For defining a perceived indentation, rather than a vertical lump, the baseline reference might be defined utilizing all the actuators, whereas a perceived indentation or hole feature might be created by selectively reducing the number of actuators that are activated in each row, rather than increasing that number. As such, the perceived non-veridical illusion would depend upon the veridical baseline or zero asperity point reference that is defined.
A perceived surface indentation is represented by
In one embodiment of the invention, the pad of a fingertip, may be placed on top of an array of actuators or tactors (i.e., tactile actuators). The fingertip is left immobile upon the array, such as array 3A in
In another embodiment of the invention, if the fingertip is slowly scanned or moved over an array of scrolling or sweeping tactors, the area of perception of a represented surface area can be enlarged for the purpose of increasing the total area scanned. Of course, increasing an area scanned for depth and elevation can also be accomplished by keeping the fingertip stationary on the tactor array and the scrolling and sweeping of the tactor area is “moved” to a different area by utilizing a different activation of the array.
For example, a small probe 31 might be used to scan the interior surface 33 of a pipe for cracks. Through the use of a controller and digital signal processing (e.g., processing module 44) and the array 34 of the invention, a non-veridical perception of a crack or other three-dimensional feature might be transmitted to a user. Furthermore, the invention might be used to scale up a veridical feature, such as a very small crack found by a probe, so that the non-veridical image is readily perceived. Alternatively, a large surface feature might be scaled down. For example, a probe or other detector might scan the surface of Mars and then transmit a detected feature to the array of the invention; wherein, a large planetary feature is perceived on the fingertip of a user, such as a 1 cm×1 cm array. Therefore, in accordance with another aspect of the invention, the device, such as the processing module 44, has the ability to introduce gain (increase) or attenuation (decrease) into the input signal to affect the non-veridical perception and accentuate or scale down a feature of the sensed surface.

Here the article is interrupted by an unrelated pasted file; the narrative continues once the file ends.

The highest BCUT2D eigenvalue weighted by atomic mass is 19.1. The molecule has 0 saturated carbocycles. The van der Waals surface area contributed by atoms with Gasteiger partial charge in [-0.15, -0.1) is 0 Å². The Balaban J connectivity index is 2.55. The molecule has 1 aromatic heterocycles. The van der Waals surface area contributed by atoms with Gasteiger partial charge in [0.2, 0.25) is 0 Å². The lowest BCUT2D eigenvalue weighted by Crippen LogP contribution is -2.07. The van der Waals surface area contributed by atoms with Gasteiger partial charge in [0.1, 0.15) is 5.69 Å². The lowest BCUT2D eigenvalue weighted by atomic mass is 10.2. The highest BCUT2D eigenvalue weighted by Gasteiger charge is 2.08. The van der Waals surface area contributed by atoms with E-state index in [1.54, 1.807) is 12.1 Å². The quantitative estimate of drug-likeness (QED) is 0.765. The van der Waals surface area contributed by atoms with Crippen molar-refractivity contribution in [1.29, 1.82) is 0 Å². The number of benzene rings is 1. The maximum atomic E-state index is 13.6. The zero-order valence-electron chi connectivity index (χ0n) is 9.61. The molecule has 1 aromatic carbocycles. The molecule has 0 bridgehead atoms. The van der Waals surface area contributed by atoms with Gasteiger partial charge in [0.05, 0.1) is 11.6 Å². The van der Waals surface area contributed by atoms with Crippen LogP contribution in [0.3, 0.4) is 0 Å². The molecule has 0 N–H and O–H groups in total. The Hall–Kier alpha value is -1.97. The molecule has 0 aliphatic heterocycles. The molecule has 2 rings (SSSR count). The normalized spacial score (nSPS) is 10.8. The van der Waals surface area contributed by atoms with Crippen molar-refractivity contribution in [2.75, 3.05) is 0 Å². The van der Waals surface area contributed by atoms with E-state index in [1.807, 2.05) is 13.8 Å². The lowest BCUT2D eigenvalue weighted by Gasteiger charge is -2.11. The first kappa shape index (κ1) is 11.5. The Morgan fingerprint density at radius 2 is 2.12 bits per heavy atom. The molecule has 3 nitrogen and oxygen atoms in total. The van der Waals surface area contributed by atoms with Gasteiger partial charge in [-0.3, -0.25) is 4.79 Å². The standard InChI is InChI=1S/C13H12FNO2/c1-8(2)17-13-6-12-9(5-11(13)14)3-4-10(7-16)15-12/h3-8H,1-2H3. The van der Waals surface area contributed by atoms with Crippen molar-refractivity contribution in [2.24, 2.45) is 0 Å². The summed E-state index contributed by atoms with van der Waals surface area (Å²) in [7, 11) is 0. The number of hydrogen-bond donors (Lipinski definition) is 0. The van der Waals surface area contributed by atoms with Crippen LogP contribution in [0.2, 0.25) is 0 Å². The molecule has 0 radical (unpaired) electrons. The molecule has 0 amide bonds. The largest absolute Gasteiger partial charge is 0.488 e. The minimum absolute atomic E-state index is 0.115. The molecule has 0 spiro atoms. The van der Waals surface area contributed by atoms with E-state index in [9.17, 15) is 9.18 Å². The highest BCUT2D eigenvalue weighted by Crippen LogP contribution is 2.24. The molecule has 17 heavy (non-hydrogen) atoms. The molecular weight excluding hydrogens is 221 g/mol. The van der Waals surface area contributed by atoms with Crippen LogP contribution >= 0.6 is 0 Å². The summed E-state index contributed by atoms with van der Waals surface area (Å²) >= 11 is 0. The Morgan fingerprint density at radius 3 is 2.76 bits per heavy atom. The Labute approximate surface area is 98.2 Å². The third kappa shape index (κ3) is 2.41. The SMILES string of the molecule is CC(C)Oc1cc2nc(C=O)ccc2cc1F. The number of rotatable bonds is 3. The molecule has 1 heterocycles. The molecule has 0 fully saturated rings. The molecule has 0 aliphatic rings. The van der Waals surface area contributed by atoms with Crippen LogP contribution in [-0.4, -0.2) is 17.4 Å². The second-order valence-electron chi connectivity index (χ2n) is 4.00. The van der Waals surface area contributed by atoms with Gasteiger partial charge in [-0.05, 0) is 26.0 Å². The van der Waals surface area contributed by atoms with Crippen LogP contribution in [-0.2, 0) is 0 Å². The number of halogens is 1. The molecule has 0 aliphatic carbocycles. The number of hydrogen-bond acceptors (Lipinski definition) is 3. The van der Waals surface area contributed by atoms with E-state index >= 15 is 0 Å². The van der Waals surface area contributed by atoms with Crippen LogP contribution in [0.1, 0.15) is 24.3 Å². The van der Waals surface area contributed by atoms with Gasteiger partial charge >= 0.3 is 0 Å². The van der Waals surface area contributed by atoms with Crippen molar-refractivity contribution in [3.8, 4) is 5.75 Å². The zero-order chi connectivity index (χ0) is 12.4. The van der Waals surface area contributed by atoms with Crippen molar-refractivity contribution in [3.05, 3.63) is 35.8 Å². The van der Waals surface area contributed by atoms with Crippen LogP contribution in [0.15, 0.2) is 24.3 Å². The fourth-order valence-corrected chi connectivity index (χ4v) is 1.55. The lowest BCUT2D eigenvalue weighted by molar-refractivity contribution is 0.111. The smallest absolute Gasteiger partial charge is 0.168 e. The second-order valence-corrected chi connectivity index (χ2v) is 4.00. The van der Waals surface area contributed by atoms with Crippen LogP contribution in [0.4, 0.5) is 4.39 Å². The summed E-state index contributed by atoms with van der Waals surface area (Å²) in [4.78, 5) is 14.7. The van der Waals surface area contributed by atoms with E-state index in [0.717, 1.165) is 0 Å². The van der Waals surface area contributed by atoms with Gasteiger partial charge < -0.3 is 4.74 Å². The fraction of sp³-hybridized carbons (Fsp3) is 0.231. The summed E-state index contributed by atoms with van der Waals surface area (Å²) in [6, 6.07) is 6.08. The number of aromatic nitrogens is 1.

Alternatively, the tactile device 30 may be in close approximation to the sensor 31. An example would be a glove of a suit such as a diving suit or space suit, where a thin or thick layer of the suit separates the outer surface sensors or cameras and the inner surface of the glove that contains the array of tactors that rests against the fingertip. Alternatively, the tip of a tongue may be placed against the device 30 and array 34 of tactors that is on a membrane surface with the other side of the membrane containing the sensors.
While the present invention has been illustrated by a description of various embodiments and while these embodiments have been described in considerable detail, it is not the intention of the applicant to restrict or in any way limit the scope of the appended claims to such detail. Additional advantages and modifications will readily appear to those skilled in the art. The invention in its broader aspects is therefore not limited to the specific details, representative apparatus and method, and illustrative examples shown and described. Accordingly, departures may be made from such details without departing from the spirit or scope of applicant's general inventive concept.
|Cited Patent||Filing date||Publication date||Applicant||Title|
|US3919691 *||May 26, 1971||Nov 11, 1975||Bell Telephone Labor Inc||Tactile man-machine communication system|